The best way to innovate is to do it. Meet Courtney Jiggetts ’20.

Female student in a cap smiling at camera

Richard Branson, the founder of the Virgin Group conglomerate, dropped out of high school at the age of 16. His first venture was a student publication which eventually expanded into a constellation of businesses that now carry the Virgin brand. There are so many ventures under that brand that he shared with NPR’s Guy Raz that he has lost count of how many businesses make up his portfolio as a serial entrepreneur.  Courtney Jiggetts ’20 regards Branson as a life-long idol and aims to replicate his laser focus on innovation.  She already has a head start, having recently been named as a 2019 Forbes Under 30 Scholar.

Jiggetts is an environmental and interior design student in the College of Visual and Performing Arts at Syracuse University where she is immersed in a transdisciplinary educational setting that challenges students to rethink the built environment.  She is concurrently pursuing a minor in real estate in the Martin J. Whitman School of Management and another minor in psychology in the College of Arts and Sciences respectively. 

She is also an entrepreneur who is currently working on a revolutionary idea called Inkdustrial. In order to understand Inkdustrial, it is first important to understand the space of Interior design. “Right now as an interior design student, we navigate a bunch of different software programs to get one task  done,” she says.  “It is a very multi-layered and multi-tiered process.” Design students have to frequently jump between multiple sketching, design, modeling, visualization, editing, rendering and animation software – along with project management platforms — just to finish one project.  Designs use dozens of platforms to achieve the complex details that go into environmental and interior design.

As Jiggetts explains, Autodesk, which is an umbrella company that software like AutoCAD and Revit falls under, has built a design empire.  Autodesk produces and sells the industry standard programs like AutoCAD, Procore and Revit. And then there is the entire Adobe family of design products, along with dozens of others.  However, Jiggetts has increasingly observed that the lack of compatibility between these programs makes it incredibly inefficient for a designer to efficiently complete a project.

That’s why she is working on a solution, Inkdustrial.

Inkdustrial is the concept for a product that integrates the entire process of an interior design for a project into one seamless program. Additionally, Jiggetts’ Inkdustrial platform envisions a holographic program that facilitates designers and clients alike to review finished works.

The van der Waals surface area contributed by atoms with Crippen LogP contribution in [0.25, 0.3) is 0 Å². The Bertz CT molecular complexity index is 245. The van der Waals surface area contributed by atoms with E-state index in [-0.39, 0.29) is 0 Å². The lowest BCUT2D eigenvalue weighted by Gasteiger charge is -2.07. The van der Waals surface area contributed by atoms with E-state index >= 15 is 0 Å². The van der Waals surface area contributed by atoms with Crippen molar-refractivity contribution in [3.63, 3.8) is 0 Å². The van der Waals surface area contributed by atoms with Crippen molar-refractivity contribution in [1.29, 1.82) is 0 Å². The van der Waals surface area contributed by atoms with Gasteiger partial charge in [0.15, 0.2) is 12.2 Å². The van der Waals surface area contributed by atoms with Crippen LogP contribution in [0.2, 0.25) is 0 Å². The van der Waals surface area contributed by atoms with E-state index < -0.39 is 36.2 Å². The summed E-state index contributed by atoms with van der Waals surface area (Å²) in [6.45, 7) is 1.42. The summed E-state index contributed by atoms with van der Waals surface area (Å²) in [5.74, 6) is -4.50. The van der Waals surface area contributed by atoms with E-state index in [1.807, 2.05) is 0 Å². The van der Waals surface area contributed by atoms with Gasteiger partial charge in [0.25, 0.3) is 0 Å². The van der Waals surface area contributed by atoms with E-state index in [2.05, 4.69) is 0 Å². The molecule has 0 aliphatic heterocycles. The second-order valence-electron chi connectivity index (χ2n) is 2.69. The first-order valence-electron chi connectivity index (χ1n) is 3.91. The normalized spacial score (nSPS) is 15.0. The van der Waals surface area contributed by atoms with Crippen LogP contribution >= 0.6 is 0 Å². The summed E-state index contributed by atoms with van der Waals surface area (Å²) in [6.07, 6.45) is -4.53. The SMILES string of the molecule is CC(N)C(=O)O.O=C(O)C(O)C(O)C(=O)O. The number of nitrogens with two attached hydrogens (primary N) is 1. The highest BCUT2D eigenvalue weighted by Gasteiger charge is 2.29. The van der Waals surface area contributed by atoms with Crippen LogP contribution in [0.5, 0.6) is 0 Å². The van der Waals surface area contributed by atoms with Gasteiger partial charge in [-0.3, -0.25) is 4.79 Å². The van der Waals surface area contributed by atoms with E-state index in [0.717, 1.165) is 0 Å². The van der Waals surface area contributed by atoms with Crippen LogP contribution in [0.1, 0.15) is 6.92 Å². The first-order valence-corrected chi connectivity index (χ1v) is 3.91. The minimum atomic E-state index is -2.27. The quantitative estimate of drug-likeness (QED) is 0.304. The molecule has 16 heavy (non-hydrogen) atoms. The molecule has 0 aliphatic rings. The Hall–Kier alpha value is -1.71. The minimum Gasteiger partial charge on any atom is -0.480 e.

“We are working on an integration that can be used in many more stages of the design phase,” says Jiggetts. 

According to, an interior design information page, an interior designer is largely responsible for space planning and analyzing how current spaces are being used and how best they can be used, not only to maximize utility but also to focus on human behavior and interaction between self and space. For an individual responsible for such a complicated task, the last thing they need are programs that do not sync together in the and make the process longer than necessary. Inkdustrial aims to change that and introduce an element of simplicity and flow that would result in quicker render times and ease of use.

One of the more revolutionary and exciting aspects of the project, is the Holographic component of the platform.  More than simply introducing simplicity to the process, Jiggetts aims to introduce a new medium for clients and designers to interact with their own designs. Jiggetts aims to develop a mobile hardware artifact that would have the capability to map out a given room and project interior design concepts into the room. Think Aldridge Killian in Iron Man 3 but developed to emphasize interior designs.

Before starting Inkdustrial, Jiggetts also served as the Co-Founder of the Syracuse University chapter of the Best Buddies International. In this role, Jiggetts helped students with intellectual development disabilities gain leadership skills and employment opportunities.

Jiggetts grew up in Maryland and as a woman of color she understood very early on the importance of challenging traditional limits.  She stresses the importance of finding entry into new spaces and alludes to her experience as a Forbes Under 30 Scholar where she learned the significance of being a black woman in a new industry.

Jiggetts also cites the Blackstone LaunchPad, powered by TechStars at SU Libraries as a major resource. She notes the critical role that the LaunchPad has played in helping her develop Inkdustrial and the bonds she has made over the years. She is also thankful for being able to learn from individuals like Kelsey Davis and Matt Schumer, both of whom are Rubin Family Innovation Mentors at the LaunchPad and have been very helpful to her as she develops Inkdustrial.

“Becoming an entrepreneur is all about growing your network,” she says.

And, as Richard Branson says, ““The best way of learning about anything is by doing.”  That’s the hallmark of a true entrepreneur.

Story by Blackstone LaunchPad Global Media Fellow Krishna Pamidi ’21